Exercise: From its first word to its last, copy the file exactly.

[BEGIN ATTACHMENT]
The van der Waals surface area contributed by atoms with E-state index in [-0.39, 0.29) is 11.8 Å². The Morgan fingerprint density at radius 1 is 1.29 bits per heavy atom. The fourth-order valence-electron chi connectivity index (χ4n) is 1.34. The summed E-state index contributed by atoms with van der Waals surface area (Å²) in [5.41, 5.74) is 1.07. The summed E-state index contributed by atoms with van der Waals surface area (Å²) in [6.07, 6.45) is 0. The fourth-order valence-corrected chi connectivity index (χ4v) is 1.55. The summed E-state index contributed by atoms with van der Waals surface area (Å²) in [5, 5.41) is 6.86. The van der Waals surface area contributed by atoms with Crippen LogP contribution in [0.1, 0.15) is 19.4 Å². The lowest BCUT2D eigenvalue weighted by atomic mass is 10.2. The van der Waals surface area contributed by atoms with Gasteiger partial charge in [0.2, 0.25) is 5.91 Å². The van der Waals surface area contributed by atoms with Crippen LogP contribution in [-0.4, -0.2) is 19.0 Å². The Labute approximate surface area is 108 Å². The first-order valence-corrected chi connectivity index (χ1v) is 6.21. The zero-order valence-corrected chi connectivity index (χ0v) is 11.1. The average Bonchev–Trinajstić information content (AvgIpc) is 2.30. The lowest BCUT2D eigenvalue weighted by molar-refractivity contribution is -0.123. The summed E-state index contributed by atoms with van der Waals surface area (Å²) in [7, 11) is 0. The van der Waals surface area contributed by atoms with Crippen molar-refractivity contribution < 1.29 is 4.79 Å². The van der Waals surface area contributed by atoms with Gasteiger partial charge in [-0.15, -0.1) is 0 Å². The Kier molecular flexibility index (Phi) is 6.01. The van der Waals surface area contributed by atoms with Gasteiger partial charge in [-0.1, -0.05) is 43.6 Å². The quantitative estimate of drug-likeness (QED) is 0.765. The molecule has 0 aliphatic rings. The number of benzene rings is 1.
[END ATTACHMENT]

The van der Waals surface area contributed by atoms with E-state index in [-0.39, 0.29) is 11.8 Å². The Morgan fingerprint density at radius 1 is 1.29 bits per heavy atom. The fourth-order valence-electron chi connectivity index (χ4n) is 1.34. The summed E-state index contributed by atoms with van der Waals surface area (Å²) in [5.41, 5.74) is 1.07. The summed E-state index contributed by atoms with van der Waals surface area (Å²) in [6.07, 6.45) is 0. The fourth-order valence-corrected chi connectivity index (χ4v) is 1.55. The summed E-state index contributed by atoms with van der Waals surface area (Å²) in [5, 5.41) is 6.86. The van der Waals surface area contributed by atoms with Crippen LogP contribution in [0.1, 0.15) is 19.4 Å². The lowest BCUT2D eigenvalue weighted by atomic mass is 10.2. The van der Waals surface area contributed by atoms with Gasteiger partial charge in [0.2, 0.25) is 5.91 Å². The van der Waals surface area contributed by atoms with Crippen LogP contribution in [-0.4, -0.2) is 19.0 Å². The Labute approximate surface area is 108 Å². The first-order valence-corrected chi connectivity index (χ1v) is 6.21. The zero-order valence-corrected chi connectivity index (χ0v) is 11.1. The average Bonchev–Trinajstić information content (AvgIpc) is 2.30. The lowest BCUT2D eigenvalue weighted by molar-refractivity contribution is -0.123. The summed E-state index contributed by atoms with van der Waals surface area (Å²) in [7, 11) is 0. The van der Waals surface area contributed by atoms with Crippen molar-refractivity contribution < 1.29 is 4.79 Å². The van der Waals surface area contributed by atoms with Gasteiger partial charge in [-0.15, -0.1) is 0 Å². The Kier molecular flexibility index (Phi) is 6.01. The van der Waals surface area contributed by atoms with Gasteiger partial charge in [-0.1, -0.05) is 43.6 Å². The quantitative estimate of drug-likeness (QED) is 0.765. The molecule has 0 aliphatic rings. The number of benzene rings is 1.